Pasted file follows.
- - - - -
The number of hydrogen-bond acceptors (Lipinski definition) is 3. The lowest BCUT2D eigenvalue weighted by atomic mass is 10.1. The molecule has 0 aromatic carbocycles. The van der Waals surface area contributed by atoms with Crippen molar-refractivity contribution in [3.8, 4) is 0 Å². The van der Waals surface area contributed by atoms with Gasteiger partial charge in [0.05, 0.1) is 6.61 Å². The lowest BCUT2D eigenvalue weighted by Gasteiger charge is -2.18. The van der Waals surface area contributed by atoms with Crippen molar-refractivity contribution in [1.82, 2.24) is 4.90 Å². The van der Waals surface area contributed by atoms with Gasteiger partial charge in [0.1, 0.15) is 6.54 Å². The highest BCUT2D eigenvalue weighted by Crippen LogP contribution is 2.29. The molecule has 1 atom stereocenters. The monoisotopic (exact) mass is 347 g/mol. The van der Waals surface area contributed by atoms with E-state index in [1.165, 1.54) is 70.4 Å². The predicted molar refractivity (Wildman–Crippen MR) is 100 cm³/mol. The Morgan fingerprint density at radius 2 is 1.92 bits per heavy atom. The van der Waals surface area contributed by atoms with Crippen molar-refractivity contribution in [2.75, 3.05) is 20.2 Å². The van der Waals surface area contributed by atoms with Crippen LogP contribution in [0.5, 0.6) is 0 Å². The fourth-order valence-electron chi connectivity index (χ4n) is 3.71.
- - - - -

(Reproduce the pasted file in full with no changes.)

The number of hydrogen-bond acceptors (Lipinski definition) is 3. The lowest BCUT2D eigenvalue weighted by atomic mass is 10.1. The molecule has 0 aromatic carbocycles. The van der Waals surface area contributed by atoms with Crippen molar-refractivity contribution in [3.8, 4) is 0 Å². The van der Waals surface area contributed by atoms with Gasteiger partial charge in [0.05, 0.1) is 6.61 Å². The lowest BCUT2D eigenvalue weighted by Gasteiger charge is -2.18. The van der Waals surface area contributed by atoms with Crippen molar-refractivity contribution in [1.82, 2.24) is 4.90 Å². The van der Waals surface area contributed by atoms with Gasteiger partial charge in [0.1, 0.15) is 6.54 Å². The highest BCUT2D eigenvalue weighted by Crippen LogP contribution is 2.29. The molecule has 1 atom stereocenters. The monoisotopic (exact) mass is 347 g/mol. The van der Waals surface area contributed by atoms with E-state index in [1.165, 1.54) is 70.4 Å². The predicted molar refractivity (Wildman–Crippen MR) is 100 cm³/mol. The Morgan fingerprint density at radius 2 is 1.92 bits per heavy atom. The van der Waals surface area contributed by atoms with Crippen molar-refractivity contribution in [2.75, 3.05) is 20.2 Å². The van der Waals surface area contributed by atoms with Crippen LogP contribution in [0.5, 0.6) is 0 Å². The fourth-order valence-electron chi connectivity index (χ4n) is 3.71.